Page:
A decade ago, the strongest earthquake ever recorded in Japan triggered a tsunami which struck off Fukushima’s nuclear plant, killing more than 18,000 people and devastating entire towns due to the radiation leak. Today, the world questions what lessons were learned from it in order to avoid future catastrophes. Unfortunately, none. Instead of diminishing the potential risks, the world is increasing its warfare in a shortsighted and dangerous vision. Instead of global confrontation, we urgently need to build human connection as the most powerful weaponry for peace and security.
Fukushima was the worst nuclear disaster since Chernobyl, but it seems this catastrophe has not left a special mark in the world’s consciousness. Because one may ask, what can be done against the forces of nature? And at the end, the Japanese are a special people who have laboriously built a prosperous country despite suffering severe beatings and overcoming them successfully. There was no doubt they would recuperate from this blow, too.
On the other hand, we do not see what unfolds in certain parts of the world as something that may also impact us. But eventually it will, since planet Earth is round and operates as a complex system of dependencies, relationships, and interactions. In fact, if we were aware of our interconnectedness, we would learn from the difficult events that humanity has suffered and would be ready to change our selfish attitude and actions for mutual benefit.
However, humanity in general does not see past disasters or conflicts as teaching experiences. The world has been beaten by multiple nuclear accidents and two world wars, but nothing has changed. Ten years have passed since the Fukushima nuclear disaster and there are still over 414 nuclear power reactors operating in 32 countries. They supply a tenth of the world’s electricity but if there was a true intention from the countries to get rid of nuclear reactors to avoid and mitigate dangers and threats, they would have already looked for alternatives.
Nuclear technology is controversial but cannot be categorized as evil or praised as good, because the main question is about how it is used, the dosage and the intention behind it. A global estimation would reveal that we do not need the current reckless exploitation of natural resources for the sake of immediate profit which affects us in the long term. If we were aware of it we would limit our production systems solely to what is essential to our existence.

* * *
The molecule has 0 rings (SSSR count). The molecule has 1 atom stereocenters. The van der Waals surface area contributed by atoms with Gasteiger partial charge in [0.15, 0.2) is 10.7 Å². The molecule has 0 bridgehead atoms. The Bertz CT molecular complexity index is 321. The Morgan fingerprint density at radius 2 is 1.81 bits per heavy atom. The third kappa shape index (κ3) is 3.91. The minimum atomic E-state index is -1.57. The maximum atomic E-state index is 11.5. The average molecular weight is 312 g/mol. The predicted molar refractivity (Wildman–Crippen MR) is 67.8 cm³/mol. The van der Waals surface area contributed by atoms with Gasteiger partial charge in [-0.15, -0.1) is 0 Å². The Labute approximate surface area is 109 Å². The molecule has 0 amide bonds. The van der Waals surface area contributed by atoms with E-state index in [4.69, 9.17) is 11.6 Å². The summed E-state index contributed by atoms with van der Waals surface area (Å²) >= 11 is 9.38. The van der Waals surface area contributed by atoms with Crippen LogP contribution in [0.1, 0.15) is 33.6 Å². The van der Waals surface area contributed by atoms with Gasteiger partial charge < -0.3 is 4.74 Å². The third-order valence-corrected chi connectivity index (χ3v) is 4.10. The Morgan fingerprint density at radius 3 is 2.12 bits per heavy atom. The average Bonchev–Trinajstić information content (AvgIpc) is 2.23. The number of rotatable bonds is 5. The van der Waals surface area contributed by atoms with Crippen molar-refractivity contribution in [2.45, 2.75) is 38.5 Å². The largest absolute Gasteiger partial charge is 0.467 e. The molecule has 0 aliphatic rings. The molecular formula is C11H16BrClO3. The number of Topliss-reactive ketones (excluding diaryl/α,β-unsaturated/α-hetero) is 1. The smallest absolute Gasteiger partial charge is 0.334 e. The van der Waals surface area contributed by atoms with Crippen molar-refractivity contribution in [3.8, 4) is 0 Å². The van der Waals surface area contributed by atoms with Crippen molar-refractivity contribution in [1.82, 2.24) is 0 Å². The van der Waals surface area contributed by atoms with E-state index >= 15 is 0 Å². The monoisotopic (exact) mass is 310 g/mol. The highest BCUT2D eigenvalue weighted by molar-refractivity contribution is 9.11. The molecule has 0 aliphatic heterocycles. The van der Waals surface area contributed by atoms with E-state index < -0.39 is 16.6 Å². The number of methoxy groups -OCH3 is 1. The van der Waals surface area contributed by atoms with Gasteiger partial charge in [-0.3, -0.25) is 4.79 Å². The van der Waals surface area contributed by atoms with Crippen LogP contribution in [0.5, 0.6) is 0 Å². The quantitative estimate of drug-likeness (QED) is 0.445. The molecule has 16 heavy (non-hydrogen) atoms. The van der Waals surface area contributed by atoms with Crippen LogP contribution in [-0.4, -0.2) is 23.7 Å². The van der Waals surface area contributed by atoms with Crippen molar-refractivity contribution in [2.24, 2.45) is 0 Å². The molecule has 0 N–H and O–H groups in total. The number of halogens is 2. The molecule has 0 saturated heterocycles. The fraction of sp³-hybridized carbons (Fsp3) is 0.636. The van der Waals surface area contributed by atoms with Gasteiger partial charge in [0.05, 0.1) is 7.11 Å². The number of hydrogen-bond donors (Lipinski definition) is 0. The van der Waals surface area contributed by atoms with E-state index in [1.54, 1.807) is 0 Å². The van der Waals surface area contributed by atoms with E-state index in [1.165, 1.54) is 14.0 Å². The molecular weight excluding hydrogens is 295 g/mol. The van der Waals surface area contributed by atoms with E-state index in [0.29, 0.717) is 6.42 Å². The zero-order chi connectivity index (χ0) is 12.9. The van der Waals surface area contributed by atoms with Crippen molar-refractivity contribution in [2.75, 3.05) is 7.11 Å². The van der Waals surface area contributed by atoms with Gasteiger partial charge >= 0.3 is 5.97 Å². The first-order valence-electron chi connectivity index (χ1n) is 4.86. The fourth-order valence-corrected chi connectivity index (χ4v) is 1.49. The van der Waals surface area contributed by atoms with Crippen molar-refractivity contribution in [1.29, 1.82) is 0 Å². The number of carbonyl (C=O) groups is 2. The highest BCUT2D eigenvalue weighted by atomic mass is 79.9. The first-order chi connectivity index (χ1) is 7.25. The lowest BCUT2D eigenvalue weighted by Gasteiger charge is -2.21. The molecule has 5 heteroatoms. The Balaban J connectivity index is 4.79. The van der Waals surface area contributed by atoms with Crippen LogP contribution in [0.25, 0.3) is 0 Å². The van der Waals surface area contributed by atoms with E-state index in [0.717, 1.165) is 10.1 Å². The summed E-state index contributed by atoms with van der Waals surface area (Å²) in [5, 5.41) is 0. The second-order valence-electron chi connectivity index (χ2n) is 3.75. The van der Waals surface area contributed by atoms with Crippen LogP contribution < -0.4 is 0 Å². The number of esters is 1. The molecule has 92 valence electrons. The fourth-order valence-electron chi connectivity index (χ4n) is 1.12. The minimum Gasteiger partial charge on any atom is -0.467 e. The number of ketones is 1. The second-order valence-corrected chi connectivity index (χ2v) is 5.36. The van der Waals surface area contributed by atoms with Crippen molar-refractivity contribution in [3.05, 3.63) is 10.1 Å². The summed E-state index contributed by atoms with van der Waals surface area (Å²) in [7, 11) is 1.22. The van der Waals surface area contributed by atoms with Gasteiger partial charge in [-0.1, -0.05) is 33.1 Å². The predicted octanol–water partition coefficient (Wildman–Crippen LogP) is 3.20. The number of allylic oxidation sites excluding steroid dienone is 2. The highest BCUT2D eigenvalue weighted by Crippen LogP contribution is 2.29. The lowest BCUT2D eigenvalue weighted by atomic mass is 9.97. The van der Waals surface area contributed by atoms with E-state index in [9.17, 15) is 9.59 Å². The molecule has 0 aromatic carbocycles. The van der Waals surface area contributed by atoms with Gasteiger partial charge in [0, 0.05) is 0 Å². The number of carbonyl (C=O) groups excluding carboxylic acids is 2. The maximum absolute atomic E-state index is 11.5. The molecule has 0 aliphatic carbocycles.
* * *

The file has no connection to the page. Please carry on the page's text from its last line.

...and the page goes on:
Without making up our minds, without a broad vision for the future and the implementation of an international education program that will raise awareness of our deceitful behavior, we will not succeed. And as the world continues its business as usual, the next blow inevitably will come, forcing humanity toward introspection.
The “Green New Deals” proposed by multiple countries promote social justice and environmental equity. But even though there are some positive measures behind those proposals they are only shifting the focus from the main problem. The human being is the most harmful force in nature, even more so than a nuclear bomb, so what we need to fix is precisely human nature.
Mutual hatred overflows at all levels, between people and countries, within societies. Humanity is acting in the opposite direction of nature, which is balanced and harmonious. Instead, we are moving away from each other, developing sophisticated means for mutual destruction. The exponential effect of this division within humanity is what causes wars and global crises.
If we fail to implement a change in our self-centered focus, we will continue heading down a path of prolonged suffering. Therefore, we need to realize the corrupt way we relate to each other, and construct new, positive relations of peaceful coexistence within society. The current global scenario is urging us to choose a more civilized, enjoyable, and wise path, a path of mutual support and care that will radiate the entire world as the most powerful force on Earth.
[A man prays in front of a monument for the victims of the earthquake and tsunami that killed thousands and triggered the worst nuclear accident since Chernobyl, during its 10th anniversary, in Namie, Fukushima prefecture, Japan March 11, 2021.REUTERS/Kim Kyung-Hoon]